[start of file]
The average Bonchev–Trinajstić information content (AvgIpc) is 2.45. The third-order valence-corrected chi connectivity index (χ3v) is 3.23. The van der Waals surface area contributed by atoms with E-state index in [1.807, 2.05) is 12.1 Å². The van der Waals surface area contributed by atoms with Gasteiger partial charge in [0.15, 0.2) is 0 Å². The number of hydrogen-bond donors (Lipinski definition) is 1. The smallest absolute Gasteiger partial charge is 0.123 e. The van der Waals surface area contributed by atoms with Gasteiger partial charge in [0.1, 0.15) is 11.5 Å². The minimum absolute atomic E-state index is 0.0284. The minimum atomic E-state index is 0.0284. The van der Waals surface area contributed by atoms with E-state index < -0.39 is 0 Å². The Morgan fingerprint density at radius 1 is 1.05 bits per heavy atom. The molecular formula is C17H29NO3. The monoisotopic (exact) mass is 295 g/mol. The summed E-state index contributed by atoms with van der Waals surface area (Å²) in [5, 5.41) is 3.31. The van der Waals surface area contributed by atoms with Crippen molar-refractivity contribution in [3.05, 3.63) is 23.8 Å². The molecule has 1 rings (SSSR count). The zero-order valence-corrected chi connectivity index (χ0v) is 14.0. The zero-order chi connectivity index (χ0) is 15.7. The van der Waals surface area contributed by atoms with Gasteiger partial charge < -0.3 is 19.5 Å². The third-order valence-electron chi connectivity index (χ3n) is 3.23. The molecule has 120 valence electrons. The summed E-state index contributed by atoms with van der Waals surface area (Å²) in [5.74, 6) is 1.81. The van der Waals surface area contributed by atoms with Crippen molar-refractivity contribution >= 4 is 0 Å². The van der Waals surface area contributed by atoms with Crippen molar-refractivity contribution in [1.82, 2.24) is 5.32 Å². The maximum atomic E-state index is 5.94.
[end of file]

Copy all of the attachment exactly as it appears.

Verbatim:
The average Bonchev–Trinajstić information content (AvgIpc) is 2.45. The third-order valence-corrected chi connectivity index (χ3v) is 3.23. The van der Waals surface area contributed by atoms with E-state index in [1.807, 2.05) is 12.1 Å². The van der Waals surface area contributed by atoms with Gasteiger partial charge in [0.15, 0.2) is 0 Å². The number of hydrogen-bond donors (Lipinski definition) is 1. The smallest absolute Gasteiger partial charge is 0.123 e. The van der Waals surface area contributed by atoms with Gasteiger partial charge in [0.1, 0.15) is 11.5 Å². The minimum absolute atomic E-state index is 0.0284. The minimum atomic E-state index is 0.0284. The van der Waals surface area contributed by atoms with E-state index < -0.39 is 0 Å². The Morgan fingerprint density at radius 1 is 1.05 bits per heavy atom. The molecular formula is C17H29NO3. The monoisotopic (exact) mass is 295 g/mol. The summed E-state index contributed by atoms with van der Waals surface area (Å²) in [5, 5.41) is 3.31. The van der Waals surface area contributed by atoms with Crippen molar-refractivity contribution in [3.05, 3.63) is 23.8 Å². The molecule has 1 rings (SSSR count). The zero-order valence-corrected chi connectivity index (χ0v) is 14.0. The zero-order chi connectivity index (χ0) is 15.7. The van der Waals surface area contributed by atoms with Gasteiger partial charge < -0.3 is 19.5 Å². The third-order valence-electron chi connectivity index (χ3n) is 3.23. The molecule has 120 valence electrons. The summed E-state index contributed by atoms with van der Waals surface area (Å²) in [5.74, 6) is 1.81. The van der Waals surface area contributed by atoms with Crippen molar-refractivity contribution >= 4 is 0 Å². The van der Waals surface area contributed by atoms with Crippen molar-refractivity contribution in [1.82, 2.24) is 5.32 Å². The maximum atomic E-state index is 5.94.